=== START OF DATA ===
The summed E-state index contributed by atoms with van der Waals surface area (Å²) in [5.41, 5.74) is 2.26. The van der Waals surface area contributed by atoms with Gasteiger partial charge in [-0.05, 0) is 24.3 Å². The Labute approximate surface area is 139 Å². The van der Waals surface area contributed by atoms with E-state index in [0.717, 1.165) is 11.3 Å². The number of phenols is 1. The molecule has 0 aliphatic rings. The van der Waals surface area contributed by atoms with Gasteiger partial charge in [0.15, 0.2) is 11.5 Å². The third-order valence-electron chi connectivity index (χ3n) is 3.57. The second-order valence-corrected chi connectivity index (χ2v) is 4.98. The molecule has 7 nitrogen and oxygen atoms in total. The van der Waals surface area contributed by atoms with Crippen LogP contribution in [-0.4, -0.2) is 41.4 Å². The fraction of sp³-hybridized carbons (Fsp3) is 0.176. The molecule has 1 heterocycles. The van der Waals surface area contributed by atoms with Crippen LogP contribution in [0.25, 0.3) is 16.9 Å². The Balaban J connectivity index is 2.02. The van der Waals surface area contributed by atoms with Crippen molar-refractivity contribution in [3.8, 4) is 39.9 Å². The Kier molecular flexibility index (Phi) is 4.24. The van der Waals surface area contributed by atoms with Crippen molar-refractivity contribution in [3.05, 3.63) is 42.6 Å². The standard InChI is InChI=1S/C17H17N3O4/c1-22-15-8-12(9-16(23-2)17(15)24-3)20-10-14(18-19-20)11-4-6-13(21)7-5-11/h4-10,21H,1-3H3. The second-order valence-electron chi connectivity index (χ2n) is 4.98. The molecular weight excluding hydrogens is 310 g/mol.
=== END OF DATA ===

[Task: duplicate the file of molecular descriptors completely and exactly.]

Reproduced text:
The summed E-state index contributed by atoms with van der Waals surface area (Å²) in [5.41, 5.74) is 2.26. The van der Waals surface area contributed by atoms with Gasteiger partial charge in [-0.05, 0) is 24.3 Å². The Labute approximate surface area is 139 Å². The van der Waals surface area contributed by atoms with E-state index in [0.717, 1.165) is 11.3 Å². The number of phenols is 1. The molecule has 0 aliphatic rings. The van der Waals surface area contributed by atoms with Gasteiger partial charge in [0.15, 0.2) is 11.5 Å². The third-order valence-electron chi connectivity index (χ3n) is 3.57. The second-order valence-corrected chi connectivity index (χ2v) is 4.98. The molecule has 7 nitrogen and oxygen atoms in total. The van der Waals surface area contributed by atoms with Crippen LogP contribution in [-0.4, -0.2) is 41.4 Å². The fraction of sp³-hybridized carbons (Fsp3) is 0.176. The molecule has 1 heterocycles. The van der Waals surface area contributed by atoms with Crippen LogP contribution in [0.25, 0.3) is 16.9 Å². The Balaban J connectivity index is 2.02. The van der Waals surface area contributed by atoms with Crippen molar-refractivity contribution in [3.8, 4) is 39.9 Å². The Kier molecular flexibility index (Phi) is 4.24. The van der Waals surface area contributed by atoms with Crippen molar-refractivity contribution in [3.05, 3.63) is 42.6 Å². The standard InChI is InChI=1S/C17H17N3O4/c1-22-15-8-12(9-16(23-2)17(15)24-3)20-10-14(18-19-20)11-4-6-13(21)7-5-11/h4-10,21H,1-3H3. The second-order valence-electron chi connectivity index (χ2n) is 4.98. The molecular weight excluding hydrogens is 310 g/mol.